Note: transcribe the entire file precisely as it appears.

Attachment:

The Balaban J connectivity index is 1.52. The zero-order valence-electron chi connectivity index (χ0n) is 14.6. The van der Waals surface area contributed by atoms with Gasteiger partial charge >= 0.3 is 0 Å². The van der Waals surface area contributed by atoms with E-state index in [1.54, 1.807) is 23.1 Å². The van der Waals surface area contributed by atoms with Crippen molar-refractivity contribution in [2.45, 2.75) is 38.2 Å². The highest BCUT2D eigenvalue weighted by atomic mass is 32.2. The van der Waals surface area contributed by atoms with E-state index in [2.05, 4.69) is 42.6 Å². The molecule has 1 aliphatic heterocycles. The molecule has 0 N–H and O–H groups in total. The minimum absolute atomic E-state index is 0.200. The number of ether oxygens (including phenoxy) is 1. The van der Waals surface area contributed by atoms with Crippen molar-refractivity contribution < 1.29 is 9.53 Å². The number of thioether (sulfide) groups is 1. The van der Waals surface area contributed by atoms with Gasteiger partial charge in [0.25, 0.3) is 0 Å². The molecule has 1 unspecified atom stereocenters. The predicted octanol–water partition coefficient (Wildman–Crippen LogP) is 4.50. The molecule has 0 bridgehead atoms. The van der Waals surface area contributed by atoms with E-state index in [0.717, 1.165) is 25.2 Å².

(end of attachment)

The Balaban J connectivity index is 1.52. The zero-order valence-electron chi connectivity index (χ0n) is 14.6. The van der Waals surface area contributed by atoms with Gasteiger partial charge >= 0.3 is 0 Å². The van der Waals surface area contributed by atoms with E-state index in [1.54, 1.807) is 23.1 Å². The van der Waals surface area contributed by atoms with Crippen molar-refractivity contribution in [2.45, 2.75) is 38.2 Å². The highest BCUT2D eigenvalue weighted by atomic mass is 32.2. The van der Waals surface area contributed by atoms with E-state index in [2.05, 4.69) is 42.6 Å². The molecule has 1 aliphatic heterocycles. The molecule has 0 N–H and O–H groups in total. The minimum absolute atomic E-state index is 0.200. The number of ether oxygens (including phenoxy) is 1. The van der Waals surface area contributed by atoms with Crippen molar-refractivity contribution < 1.29 is 9.53 Å². The number of thioether (sulfide) groups is 1. The van der Waals surface area contributed by atoms with Gasteiger partial charge in [0.25, 0.3) is 0 Å². The molecule has 1 unspecified atom stereocenters. The predicted octanol–water partition coefficient (Wildman–Crippen LogP) is 4.50. The molecule has 0 bridgehead atoms. The van der Waals surface area contributed by atoms with E-state index in [0.717, 1.165) is 25.2 Å².